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Parenting 101: 5 Things You Should Always Take Your Kids to the Urgent Care for

When your kid is injured or feeling sick, there is always the question of what to do. When do you take your child to urgent care? Can it wait until the pediatricians’ office opens or even consider going to the emergency room?

If your child is dealing with a life-threatening injury or medical condition, you need to call 911 and get your child to the emergency room, such as the one at Memorial Hospital of Converse County. Life-threatening situations include third-degree burns, severe asthma attacks, seizures, severe accidents, allergic reactions and head/neck injuries. The situation does not need to be life-threatening to need immediate medical attention though. Here are five things you should always take your kids to urgent care for.


Lacerations and wounds of significant size should be seen by a medical professional. The wound may need to be cleaned, then have stitches applied to close it. The doctor may prescribe a course of antibiotics to prevent infections from developing.


Fractures and injuries to fingers, toes, arms and legs can be treated at urgent care. The only exception to this is when the bone breaks through the skin or when it is a compound fracture. The urgent care can take x-rays, set the bone, apply a cast and prescribe pain killers. The doctor may refer your child to an orthopedist for more severe injuries.


Coughs and fevers can be signs of an emerging illness. If a cough seems to be getting worse, or a fever is climbing or peaked at a high number, your child needs immediate attention. The doctor at urgent care can examine your child to see what might be triggering the cough or fever and prescribe medications to manage it.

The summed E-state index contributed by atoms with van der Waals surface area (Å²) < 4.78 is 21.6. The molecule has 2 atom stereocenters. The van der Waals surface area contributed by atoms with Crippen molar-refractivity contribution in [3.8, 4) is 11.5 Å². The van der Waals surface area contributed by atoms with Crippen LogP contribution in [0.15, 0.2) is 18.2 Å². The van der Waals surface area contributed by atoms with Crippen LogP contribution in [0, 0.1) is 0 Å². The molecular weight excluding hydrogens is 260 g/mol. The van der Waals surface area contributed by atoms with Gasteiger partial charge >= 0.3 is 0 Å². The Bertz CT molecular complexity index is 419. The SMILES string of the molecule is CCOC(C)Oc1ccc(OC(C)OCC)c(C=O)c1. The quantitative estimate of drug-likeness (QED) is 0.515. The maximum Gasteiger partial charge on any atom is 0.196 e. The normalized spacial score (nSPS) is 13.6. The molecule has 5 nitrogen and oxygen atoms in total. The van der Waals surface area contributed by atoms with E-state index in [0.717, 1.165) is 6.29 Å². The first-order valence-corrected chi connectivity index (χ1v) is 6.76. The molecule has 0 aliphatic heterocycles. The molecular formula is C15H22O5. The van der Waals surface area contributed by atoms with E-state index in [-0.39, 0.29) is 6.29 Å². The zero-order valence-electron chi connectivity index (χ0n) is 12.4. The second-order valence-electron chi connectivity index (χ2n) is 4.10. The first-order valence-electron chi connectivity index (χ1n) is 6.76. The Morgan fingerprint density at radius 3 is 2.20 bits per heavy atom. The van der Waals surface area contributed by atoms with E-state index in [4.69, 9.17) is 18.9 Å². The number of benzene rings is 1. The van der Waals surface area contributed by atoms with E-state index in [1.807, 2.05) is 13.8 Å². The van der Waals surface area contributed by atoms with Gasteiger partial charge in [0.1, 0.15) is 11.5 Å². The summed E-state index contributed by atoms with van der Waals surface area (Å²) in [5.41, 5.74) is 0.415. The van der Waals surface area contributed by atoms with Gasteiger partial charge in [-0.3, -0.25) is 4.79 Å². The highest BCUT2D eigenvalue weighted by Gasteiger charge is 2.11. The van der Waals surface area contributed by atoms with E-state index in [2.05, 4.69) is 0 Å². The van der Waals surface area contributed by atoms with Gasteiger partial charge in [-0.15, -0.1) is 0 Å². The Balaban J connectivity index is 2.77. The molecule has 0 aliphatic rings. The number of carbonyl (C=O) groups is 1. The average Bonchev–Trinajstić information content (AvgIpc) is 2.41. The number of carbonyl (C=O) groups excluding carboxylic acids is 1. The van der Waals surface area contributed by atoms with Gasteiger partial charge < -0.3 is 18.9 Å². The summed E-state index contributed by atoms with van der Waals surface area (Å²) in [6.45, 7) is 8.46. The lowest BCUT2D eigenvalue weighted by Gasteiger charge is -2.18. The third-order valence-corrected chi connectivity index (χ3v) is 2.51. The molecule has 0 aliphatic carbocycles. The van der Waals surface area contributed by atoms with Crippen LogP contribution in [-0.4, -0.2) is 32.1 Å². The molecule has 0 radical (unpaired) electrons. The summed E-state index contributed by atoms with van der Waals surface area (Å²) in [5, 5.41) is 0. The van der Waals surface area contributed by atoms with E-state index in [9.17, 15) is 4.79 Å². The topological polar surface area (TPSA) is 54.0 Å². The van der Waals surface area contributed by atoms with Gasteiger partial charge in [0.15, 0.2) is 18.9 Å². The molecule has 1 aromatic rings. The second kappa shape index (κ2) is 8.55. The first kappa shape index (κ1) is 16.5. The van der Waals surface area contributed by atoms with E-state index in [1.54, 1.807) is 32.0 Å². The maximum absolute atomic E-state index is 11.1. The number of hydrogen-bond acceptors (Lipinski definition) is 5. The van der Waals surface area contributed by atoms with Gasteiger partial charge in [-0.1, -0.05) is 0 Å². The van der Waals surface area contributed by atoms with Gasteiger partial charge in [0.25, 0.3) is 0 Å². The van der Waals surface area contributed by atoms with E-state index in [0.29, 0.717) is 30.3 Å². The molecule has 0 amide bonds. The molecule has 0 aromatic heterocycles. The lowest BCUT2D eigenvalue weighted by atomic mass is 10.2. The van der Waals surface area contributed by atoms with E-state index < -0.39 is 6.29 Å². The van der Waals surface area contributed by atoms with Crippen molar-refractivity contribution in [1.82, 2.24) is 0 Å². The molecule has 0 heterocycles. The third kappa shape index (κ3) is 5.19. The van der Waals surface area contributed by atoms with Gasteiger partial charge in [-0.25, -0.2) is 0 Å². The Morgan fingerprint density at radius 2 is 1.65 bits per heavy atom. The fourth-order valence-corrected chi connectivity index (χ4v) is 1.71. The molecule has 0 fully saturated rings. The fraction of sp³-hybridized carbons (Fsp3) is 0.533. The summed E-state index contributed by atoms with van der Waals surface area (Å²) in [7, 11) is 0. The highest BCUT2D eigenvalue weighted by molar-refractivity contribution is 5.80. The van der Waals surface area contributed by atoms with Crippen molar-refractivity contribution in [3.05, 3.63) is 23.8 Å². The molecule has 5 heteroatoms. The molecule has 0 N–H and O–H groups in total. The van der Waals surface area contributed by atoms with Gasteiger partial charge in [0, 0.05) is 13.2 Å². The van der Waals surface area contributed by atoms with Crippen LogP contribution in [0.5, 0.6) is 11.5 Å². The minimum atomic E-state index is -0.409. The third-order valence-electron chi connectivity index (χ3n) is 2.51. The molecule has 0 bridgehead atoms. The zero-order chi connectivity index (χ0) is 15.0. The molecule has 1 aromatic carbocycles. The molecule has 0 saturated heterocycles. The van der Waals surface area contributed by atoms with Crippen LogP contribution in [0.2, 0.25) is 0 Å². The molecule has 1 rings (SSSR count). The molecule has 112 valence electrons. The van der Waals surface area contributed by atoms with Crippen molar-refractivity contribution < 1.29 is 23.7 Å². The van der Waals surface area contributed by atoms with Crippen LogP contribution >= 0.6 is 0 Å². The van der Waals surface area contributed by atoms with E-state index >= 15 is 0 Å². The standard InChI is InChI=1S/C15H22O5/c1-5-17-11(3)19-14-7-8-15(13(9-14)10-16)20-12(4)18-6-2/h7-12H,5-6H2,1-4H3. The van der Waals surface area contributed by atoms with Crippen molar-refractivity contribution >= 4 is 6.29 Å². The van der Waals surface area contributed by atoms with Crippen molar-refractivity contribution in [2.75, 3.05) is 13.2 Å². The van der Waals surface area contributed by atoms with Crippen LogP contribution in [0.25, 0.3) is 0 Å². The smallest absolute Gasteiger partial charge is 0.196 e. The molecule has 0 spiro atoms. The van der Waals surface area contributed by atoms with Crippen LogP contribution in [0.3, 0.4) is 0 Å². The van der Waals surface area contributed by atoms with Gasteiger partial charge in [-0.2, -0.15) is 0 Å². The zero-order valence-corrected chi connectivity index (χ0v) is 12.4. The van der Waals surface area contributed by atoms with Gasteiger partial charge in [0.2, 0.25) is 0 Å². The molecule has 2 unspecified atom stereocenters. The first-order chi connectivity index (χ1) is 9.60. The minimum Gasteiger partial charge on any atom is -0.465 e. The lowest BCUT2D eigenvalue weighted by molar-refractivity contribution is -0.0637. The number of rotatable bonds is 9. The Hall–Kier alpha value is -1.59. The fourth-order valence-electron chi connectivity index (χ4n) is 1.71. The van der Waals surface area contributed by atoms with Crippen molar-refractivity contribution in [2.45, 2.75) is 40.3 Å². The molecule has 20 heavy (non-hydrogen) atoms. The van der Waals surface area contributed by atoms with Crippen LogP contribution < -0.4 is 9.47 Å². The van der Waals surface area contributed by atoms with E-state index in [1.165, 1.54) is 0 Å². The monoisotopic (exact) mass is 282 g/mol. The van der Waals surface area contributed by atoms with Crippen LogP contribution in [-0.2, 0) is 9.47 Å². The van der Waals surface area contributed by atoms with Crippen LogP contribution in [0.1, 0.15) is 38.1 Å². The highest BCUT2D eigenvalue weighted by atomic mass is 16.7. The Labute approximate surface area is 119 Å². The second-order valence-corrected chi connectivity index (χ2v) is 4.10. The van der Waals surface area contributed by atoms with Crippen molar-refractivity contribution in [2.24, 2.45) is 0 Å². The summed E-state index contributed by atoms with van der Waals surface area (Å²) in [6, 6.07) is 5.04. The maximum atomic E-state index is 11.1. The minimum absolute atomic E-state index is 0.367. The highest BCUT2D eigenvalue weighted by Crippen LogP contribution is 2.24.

Minor Burns

Minor burns in the first or second degree do not require a trip to the emergency room. The urgent care pediatrician can clean the burn and make sure the burn is not severe. Then, he can dress the wound and give you ointments to treat the burn and pain killers to manage any pain.


Vomiting and diarrhea that persist can cause dehydration in small children. If your child begins to have issues, a visit to urgent care is warranted. The doctor can provide medications that will help manage the vomiting and diarrhea.

Always keep in mind that urgent care clinics have set hours. If your child experiences any of these injuries or medical conditions, you should go to the emergency room when urgent care is not available.

Tim Esterdahl

Tim Esterdahl is the editor of IFCS blog. He is a married father of three and enjoys golf in his spare time.
Tim Esterdahl

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